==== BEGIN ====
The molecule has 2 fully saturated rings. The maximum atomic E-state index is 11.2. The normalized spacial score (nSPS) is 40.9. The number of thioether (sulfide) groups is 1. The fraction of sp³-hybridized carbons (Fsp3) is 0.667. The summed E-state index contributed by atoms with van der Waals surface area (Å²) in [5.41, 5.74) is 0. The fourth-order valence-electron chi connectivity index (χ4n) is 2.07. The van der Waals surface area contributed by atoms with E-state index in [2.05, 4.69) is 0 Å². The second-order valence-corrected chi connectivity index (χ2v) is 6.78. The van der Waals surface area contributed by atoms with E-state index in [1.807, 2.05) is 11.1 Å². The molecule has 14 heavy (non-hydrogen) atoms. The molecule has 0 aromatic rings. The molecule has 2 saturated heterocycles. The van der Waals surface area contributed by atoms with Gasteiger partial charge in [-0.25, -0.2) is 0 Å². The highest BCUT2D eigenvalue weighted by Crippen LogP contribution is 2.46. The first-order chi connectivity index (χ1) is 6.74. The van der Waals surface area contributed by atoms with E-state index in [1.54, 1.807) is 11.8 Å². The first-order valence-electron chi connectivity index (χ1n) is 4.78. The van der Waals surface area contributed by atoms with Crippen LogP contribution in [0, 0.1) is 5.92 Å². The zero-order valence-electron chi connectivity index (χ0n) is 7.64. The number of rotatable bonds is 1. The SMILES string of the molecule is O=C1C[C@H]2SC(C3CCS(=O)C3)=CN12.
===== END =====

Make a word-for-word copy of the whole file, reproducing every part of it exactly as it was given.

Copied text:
The molecule has 2 fully saturated rings. The maximum atomic E-state index is 11.2. The normalized spacial score (nSPS) is 40.9. The number of thioether (sulfide) groups is 1. The fraction of sp³-hybridized carbons (Fsp3) is 0.667. The summed E-state index contributed by atoms with van der Waals surface area (Å²) in [5.41, 5.74) is 0. The fourth-order valence-electron chi connectivity index (χ4n) is 2.07. The van der Waals surface area contributed by atoms with E-state index in [2.05, 4.69) is 0 Å². The second-order valence-corrected chi connectivity index (χ2v) is 6.78. The van der Waals surface area contributed by atoms with E-state index in [1.807, 2.05) is 11.1 Å². The molecule has 14 heavy (non-hydrogen) atoms. The molecule has 0 aromatic rings. The molecule has 2 saturated heterocycles. The van der Waals surface area contributed by atoms with Gasteiger partial charge in [-0.25, -0.2) is 0 Å². The highest BCUT2D eigenvalue weighted by Crippen LogP contribution is 2.46. The first-order chi connectivity index (χ1) is 6.74. The van der Waals surface area contributed by atoms with E-state index in [1.54, 1.807) is 11.8 Å². The first-order valence-electron chi connectivity index (χ1n) is 4.78. The van der Waals surface area contributed by atoms with Crippen LogP contribution in [0, 0.1) is 5.92 Å². The zero-order valence-electron chi connectivity index (χ0n) is 7.64. The number of rotatable bonds is 1. The SMILES string of the molecule is O=C1C[C@H]2SC(C3CCS(=O)C3)=CN12.